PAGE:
“Our tours are relaxing, fun and easy to get to,” Erickson said. “We have started a new tour called ‘Burgwin-Wright Presents…Outlander in the Cape Fear.’ It explores the connection of the Outlander Series to Wilmington and the Cape Fear River. It’s also a collaboration with the Burgwin-Wright Museum and Hunter Ingram (Assistant Museum Director). Our next Outlander cruise is June 7. Sign up at our website. And, we plan to offer it weekly, so keep checking our website for details.”

Leonardo da Vinci is quoted as saying, “A river is time in water; as it came, still so it flows, yet never is the same.” He could have been talking about the Cape Fear River! As we learned from the cruise, the river, which is 25 miles to the ocean, used to be fresh water and only about 15 feet deep. Now, the tides have doubled, and it is quite salty due to it being deepened to over 40 feet deep. Captain Doug stressed, “The river is constantly changing, it’s like a laboratory. With the river breaking a record for being its warmest in recorded history year after year, we see Mother Nature trying to adapt. For instance, over 50 percent of the young ospreys that live on the river, which would normally migrate south for the winter, no longer do so. It’s so warm that the fish stay near the surface allowing the birds to attempt to survive the winter here without migrating.”

We also learned that in the spring, the marshes are so fertile that in only eight days, they change from brown to a rich and beautiful green in an amazing display of color. The birds that do migrate south come home to nest and the river comes alive.



Our cruise passed by huge container ships and tiny tug boats. The large ships rely on the tugboats to get them positioned into the port. We saw a large pile of wood chips made from local trees which is then is exported to Turkey, and piles of lumber being shipped here from Germany and Scandinavian countries.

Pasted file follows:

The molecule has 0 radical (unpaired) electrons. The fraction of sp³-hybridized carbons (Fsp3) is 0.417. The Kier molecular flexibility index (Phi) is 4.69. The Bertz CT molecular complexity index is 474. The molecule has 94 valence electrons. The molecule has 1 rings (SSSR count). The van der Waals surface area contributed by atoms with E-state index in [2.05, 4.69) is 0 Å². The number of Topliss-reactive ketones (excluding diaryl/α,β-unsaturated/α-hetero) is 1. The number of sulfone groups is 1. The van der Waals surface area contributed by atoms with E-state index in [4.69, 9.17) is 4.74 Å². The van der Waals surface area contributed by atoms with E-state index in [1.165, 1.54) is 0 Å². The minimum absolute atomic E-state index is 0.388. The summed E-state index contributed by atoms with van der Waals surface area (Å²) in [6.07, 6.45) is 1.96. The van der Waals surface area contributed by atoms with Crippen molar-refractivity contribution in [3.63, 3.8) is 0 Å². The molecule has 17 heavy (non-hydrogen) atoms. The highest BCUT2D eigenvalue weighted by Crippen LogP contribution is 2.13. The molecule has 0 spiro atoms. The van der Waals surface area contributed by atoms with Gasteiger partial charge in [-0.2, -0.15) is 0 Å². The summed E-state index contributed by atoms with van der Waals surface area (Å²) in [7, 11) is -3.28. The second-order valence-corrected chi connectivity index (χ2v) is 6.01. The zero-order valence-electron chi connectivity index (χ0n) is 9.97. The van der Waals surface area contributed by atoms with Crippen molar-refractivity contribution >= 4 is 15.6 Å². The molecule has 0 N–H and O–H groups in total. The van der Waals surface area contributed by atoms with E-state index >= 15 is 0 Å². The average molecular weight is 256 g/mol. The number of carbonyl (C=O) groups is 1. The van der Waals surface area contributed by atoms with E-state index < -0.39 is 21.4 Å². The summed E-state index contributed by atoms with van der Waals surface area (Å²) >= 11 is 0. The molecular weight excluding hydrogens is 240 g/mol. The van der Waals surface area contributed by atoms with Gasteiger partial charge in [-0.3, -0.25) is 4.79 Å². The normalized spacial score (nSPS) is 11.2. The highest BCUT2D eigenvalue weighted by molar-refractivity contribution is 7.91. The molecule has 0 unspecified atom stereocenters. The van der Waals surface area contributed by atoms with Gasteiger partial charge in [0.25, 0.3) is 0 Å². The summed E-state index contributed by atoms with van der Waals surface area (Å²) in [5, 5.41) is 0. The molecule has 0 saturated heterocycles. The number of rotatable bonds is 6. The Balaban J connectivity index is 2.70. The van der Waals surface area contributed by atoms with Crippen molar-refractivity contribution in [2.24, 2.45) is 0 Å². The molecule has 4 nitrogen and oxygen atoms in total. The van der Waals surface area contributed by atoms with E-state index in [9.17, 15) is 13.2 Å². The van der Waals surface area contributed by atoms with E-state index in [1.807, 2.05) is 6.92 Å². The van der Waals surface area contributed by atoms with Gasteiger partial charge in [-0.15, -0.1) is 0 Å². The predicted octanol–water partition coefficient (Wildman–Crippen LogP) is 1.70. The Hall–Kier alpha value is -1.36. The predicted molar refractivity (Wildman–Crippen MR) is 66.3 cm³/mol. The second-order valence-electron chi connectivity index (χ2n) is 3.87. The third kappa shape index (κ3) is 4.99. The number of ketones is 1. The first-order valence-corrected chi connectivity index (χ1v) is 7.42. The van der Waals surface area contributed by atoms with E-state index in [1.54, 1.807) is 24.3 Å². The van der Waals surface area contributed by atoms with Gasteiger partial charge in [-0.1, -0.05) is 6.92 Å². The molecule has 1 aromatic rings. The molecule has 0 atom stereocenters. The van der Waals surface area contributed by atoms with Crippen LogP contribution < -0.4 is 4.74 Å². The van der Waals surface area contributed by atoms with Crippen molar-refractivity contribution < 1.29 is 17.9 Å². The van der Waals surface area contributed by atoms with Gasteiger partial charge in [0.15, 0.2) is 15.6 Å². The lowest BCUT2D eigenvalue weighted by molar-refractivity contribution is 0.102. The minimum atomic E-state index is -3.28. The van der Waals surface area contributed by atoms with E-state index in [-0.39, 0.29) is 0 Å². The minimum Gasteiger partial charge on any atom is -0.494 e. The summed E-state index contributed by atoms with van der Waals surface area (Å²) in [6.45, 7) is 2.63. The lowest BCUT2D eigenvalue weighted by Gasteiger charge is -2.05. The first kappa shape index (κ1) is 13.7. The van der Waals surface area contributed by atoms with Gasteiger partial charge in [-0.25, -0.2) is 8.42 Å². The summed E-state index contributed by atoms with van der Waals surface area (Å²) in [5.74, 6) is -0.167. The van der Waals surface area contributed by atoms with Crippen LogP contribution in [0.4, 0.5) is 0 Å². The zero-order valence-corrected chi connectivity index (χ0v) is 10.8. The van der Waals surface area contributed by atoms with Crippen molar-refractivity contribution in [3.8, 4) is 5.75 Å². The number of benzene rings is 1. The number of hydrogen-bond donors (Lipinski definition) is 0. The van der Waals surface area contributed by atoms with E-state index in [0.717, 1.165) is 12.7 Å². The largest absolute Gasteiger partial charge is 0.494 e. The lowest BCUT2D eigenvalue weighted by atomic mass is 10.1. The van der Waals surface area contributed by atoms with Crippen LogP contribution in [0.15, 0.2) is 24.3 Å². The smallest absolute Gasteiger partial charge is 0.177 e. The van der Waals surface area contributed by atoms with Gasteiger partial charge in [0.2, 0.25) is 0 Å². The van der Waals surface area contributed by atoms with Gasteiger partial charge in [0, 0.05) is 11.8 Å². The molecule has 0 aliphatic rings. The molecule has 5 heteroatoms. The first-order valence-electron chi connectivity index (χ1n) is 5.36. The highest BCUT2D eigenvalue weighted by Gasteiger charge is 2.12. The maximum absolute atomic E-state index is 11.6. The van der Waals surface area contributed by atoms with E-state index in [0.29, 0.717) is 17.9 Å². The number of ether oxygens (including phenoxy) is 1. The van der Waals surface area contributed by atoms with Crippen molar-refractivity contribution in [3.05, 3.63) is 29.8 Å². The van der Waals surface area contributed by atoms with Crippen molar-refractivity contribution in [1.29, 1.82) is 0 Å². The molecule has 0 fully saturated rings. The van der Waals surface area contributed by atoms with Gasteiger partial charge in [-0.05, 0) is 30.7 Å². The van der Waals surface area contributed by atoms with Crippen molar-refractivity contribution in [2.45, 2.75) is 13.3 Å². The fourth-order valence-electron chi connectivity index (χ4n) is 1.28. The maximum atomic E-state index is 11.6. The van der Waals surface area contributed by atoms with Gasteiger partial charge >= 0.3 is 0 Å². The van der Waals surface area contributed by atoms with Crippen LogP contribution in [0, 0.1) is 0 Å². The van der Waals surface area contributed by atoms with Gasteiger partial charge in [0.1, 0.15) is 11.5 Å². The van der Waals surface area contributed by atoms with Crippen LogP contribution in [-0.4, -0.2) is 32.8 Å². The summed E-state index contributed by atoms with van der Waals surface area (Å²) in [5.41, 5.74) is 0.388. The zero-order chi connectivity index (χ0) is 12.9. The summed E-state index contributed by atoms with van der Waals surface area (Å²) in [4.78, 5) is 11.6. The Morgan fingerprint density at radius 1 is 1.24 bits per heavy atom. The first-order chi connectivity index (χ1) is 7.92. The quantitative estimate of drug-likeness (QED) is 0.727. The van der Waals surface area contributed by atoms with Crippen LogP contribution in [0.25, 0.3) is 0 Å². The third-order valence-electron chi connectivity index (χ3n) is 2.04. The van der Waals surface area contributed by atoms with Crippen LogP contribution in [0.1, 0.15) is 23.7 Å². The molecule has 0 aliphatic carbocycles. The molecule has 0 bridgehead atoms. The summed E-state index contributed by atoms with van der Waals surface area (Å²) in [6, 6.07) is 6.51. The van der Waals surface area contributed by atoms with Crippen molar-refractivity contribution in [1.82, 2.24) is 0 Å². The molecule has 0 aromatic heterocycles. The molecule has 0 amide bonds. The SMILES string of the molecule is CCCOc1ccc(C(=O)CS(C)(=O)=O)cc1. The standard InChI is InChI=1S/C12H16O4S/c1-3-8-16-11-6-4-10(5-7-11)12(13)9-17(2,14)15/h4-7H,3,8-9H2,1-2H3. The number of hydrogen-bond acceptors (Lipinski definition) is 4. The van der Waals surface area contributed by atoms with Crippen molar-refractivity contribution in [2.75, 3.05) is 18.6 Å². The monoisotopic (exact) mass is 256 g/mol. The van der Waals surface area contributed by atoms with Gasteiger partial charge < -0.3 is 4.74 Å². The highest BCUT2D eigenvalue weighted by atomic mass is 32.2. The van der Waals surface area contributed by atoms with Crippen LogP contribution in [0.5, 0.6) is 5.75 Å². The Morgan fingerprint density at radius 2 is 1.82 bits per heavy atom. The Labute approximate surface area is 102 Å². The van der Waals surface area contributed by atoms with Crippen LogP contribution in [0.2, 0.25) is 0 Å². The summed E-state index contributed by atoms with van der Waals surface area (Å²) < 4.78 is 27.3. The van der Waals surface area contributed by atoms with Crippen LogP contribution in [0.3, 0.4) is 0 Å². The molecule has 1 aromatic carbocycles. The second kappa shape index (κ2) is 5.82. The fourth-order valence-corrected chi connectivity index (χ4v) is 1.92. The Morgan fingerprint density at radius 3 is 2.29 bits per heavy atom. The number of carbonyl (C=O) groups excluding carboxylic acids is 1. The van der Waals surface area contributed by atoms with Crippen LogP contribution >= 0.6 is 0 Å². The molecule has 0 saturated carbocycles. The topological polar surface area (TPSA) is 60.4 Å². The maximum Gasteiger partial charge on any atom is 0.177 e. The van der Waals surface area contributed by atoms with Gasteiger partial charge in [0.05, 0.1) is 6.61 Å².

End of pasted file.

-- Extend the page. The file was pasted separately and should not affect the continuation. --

We saw 17-story high domes with walls that are 3-feet thick. They looked like giant balloons. They held wood pellets that will be shipped overseas to be mixed with coal in power plants in the UK and other countries to theoretically help the coal burn somewhat cleaner.

We also learned about the over 240 Liberty ships, and cargo ships that were built on the banks of the river during World War II. These were the first ships to be welded and the passion associated with Rosie the Riveter was shared by the female workforce here in Wilmington. Rosie was a popular World War II iconic poster figure designed to encourage women to join the effort to build and produce machinery to help our country win the war. It became a symbol of heroism and patriotism. The poster told women, “We Can Do It,” and showed a woman flexing her muscle as she left the kitchen to head to the factories to do her part.

“Rosie” could have lived in Wilmington. “Large cafeterias were built at the shipyard to attract workers, but they stood empty as the workers didn’t want to take any time away from the important job they were doing to help win the war. Eventually, meals were brought to them at their workstations,” Captain Doug said.

Captain Doug and his wife Diane are doing an important job in creating a learning environment that will help our children understand the importance of clean water and environmental safety that will support generations to come.

“At the end of the day, it’s all about the experience that we provide to people,” Captain Doug said. “We want to teach you, but we also want to entertain you, and engage with your questions and interest. I have six captains that narrate tours and I encourage them to make the narration their own. The narrations are not scripted, and every one is different. Our product runs deeper than our boats. Our product is you and what you take away from the experience.”

Our experience was a wonderful mixture of being out on the cool river, enjoying drinks from the bar and learning about this wonderful area in which we live. As we head into summer, make it a priority to take several of the Wilmington Water Tours excursions. It’s an excellent way to celebrate or just relax with family and friends. Contact them at 910-602-3862 or book online. If you want to book a private charter, ask for Diane Upton 910-632-4095. Check out their website at, www.WilmingtonWaterTours.net. If you are interested in having Doug speak to a group or organization, contact him at doug@wilmingtonwt.com.

Don’t wait — it’s time you went on a cruise!